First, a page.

While Foggy Bottom believes that an Israeli retreat to the pre-1967 cease-fire lines would produce an Israel-Arab peace, Arabs have been unable to produce intra-Arab peace during the last 1,400 years. Is it realistic to assume that a dramatic Israeli concession would induce the Arabs to accord the “infidel” Jewish state that which they have denied each other — intra-Arab peaceful coexistence ! Is it reasonable to assume that an unprecedented Israeli concession would convince the Arabs to depart from a major tenet of Islam (waqf), and recognize an “infidel” entity in the Middle East, which is designated by Islam to be divinely and exclusively ordained to the “believers” !
In contrast to State Department policy, the construction of Jewish settlements in Judea and Samaria (since 1967) has never been the cause of the anti-Jewish terrorism (which dates back to the 1920s) and the Arab-Israeli wars (starting in 1948). Middle East reality documents that the real cause of these wars has been the existence — not the size — of the Jewish state in an area that is, supposedly, part of “the abode of Islam.”
Ignoring Middle East reality, and insisting on U.S. — and sometimes international — mediation, the State Department has generated a litany of Israel-Arab peace initiatives. All the initiatives failed, while further radicalizing Arab expectations and demands, reducing Arab incentive to negotiate directly with Israel, intensifying U.S.-Israel and U.S.-Arab tension, undermining U.S. clout and the prospects of peace. On the other hand, two Israeli initiatives of direct negotiation produced two peace accords with Egypt (which was initially opposed by President Jimmy Carter) and Jordan (which was encouraged by President Bill Clinton).
U.S. involvement is critical during advanced — not early — stages of direct Israel- Arab negotiation.
Contrasting the Palestinian-driven State Department order of priorities in the Middle East, U.S. national security, mutually beneficial U.S.-Israel cooperation and U.S.-Arab relations dramatically transcend the limited role of the Arab-Israeli conflict and the Palestinian issue in shaping/shaking the region.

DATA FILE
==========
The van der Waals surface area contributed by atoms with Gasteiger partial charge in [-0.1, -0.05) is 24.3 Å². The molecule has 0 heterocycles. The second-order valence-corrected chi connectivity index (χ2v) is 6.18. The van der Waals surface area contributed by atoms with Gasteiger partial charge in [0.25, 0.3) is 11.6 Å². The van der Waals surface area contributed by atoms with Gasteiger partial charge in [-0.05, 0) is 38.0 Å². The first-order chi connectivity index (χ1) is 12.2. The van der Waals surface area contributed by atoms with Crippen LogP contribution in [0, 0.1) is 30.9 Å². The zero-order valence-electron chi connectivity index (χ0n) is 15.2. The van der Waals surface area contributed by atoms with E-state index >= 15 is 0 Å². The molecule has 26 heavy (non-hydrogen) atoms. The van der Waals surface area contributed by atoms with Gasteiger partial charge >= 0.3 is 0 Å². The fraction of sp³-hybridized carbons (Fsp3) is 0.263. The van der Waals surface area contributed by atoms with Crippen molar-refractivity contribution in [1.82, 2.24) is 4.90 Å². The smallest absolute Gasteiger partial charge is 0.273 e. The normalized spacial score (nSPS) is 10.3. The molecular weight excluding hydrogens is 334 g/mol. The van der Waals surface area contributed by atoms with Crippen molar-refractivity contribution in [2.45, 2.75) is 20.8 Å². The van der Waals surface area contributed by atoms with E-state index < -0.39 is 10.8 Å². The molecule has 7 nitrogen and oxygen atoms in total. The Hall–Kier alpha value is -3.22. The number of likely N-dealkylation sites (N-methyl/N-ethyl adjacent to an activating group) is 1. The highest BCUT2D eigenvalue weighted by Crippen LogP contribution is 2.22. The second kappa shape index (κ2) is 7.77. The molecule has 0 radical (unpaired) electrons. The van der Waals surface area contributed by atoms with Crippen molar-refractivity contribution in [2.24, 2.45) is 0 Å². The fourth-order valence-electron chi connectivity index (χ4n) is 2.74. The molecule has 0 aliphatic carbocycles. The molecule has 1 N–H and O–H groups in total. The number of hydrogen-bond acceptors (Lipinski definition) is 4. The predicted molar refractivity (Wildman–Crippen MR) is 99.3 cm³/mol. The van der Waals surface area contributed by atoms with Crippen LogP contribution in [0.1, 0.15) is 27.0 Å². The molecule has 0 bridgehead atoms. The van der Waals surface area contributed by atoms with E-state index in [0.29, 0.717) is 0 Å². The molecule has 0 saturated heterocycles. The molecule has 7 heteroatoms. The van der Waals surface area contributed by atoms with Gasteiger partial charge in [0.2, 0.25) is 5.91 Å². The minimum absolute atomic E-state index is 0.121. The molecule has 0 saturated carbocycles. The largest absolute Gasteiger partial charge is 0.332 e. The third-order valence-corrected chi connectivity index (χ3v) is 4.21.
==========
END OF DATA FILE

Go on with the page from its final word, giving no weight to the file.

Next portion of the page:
Moreover, contradicting the State Department worldview — and against the backdrop of the raging Arab tsunami and the Palestinian track record of hate- education, terrorism, subversion and collaboration with Nazi Germany, the USSR, the ayatollahs, North Korea and global terrorism — a Palestinian state would intensify regional instability. It would threaten Jordan’s pro-U.S. Hashemite regime, with agitating ripple effects into Saudi Arabia, the Gulf states and Egypt, upgrading Russia’s, China’s and Iran’s power projection in the region (e.g., docking and military base rights), and forcing the flight of the remaining Christians from Bethlehem, Beit Jallah and Beit Sahur.
Defiance of the GOP and U.S. establishments was the key to Trump’s winning the Republican primaries and the general election. Defiance of the State Department establishment will be Trump’s key to success in the international arena, in general, and the Middle East, in particular.
Yoram Ettinger is a former ambassador and head of “Second Thought: A U.S.-Israel Initiative.”